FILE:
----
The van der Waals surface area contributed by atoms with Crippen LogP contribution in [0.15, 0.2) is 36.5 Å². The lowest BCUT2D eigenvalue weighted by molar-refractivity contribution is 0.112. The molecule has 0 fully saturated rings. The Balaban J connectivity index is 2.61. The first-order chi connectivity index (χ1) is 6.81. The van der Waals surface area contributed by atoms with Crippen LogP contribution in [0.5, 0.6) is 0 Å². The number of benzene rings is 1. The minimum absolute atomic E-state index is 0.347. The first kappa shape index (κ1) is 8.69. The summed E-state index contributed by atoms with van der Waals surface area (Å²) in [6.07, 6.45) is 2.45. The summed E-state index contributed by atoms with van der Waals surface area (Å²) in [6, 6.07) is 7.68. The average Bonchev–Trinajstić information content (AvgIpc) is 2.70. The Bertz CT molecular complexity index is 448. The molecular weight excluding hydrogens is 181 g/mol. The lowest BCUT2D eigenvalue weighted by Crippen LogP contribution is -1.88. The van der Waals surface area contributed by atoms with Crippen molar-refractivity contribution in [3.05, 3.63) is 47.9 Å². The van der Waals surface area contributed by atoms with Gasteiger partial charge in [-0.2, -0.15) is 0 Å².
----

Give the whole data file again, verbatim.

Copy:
The van der Waals surface area contributed by atoms with Crippen LogP contribution in [0.15, 0.2) is 36.5 Å². The lowest BCUT2D eigenvalue weighted by molar-refractivity contribution is 0.112. The molecule has 0 fully saturated rings. The Balaban J connectivity index is 2.61. The first-order chi connectivity index (χ1) is 6.81. The van der Waals surface area contributed by atoms with Crippen LogP contribution in [0.5, 0.6) is 0 Å². The number of benzene rings is 1. The minimum absolute atomic E-state index is 0.347. The first kappa shape index (κ1) is 8.69. The summed E-state index contributed by atoms with van der Waals surface area (Å²) in [6.07, 6.45) is 2.45. The summed E-state index contributed by atoms with van der Waals surface area (Å²) in [6, 6.07) is 7.68. The average Bonchev–Trinajstić information content (AvgIpc) is 2.70. The Bertz CT molecular complexity index is 448. The molecular weight excluding hydrogens is 181 g/mol. The lowest BCUT2D eigenvalue weighted by Crippen LogP contribution is -1.88. The van der Waals surface area contributed by atoms with Crippen molar-refractivity contribution in [3.05, 3.63) is 47.9 Å². The van der Waals surface area contributed by atoms with Gasteiger partial charge in [-0.2, -0.15) is 0 Å².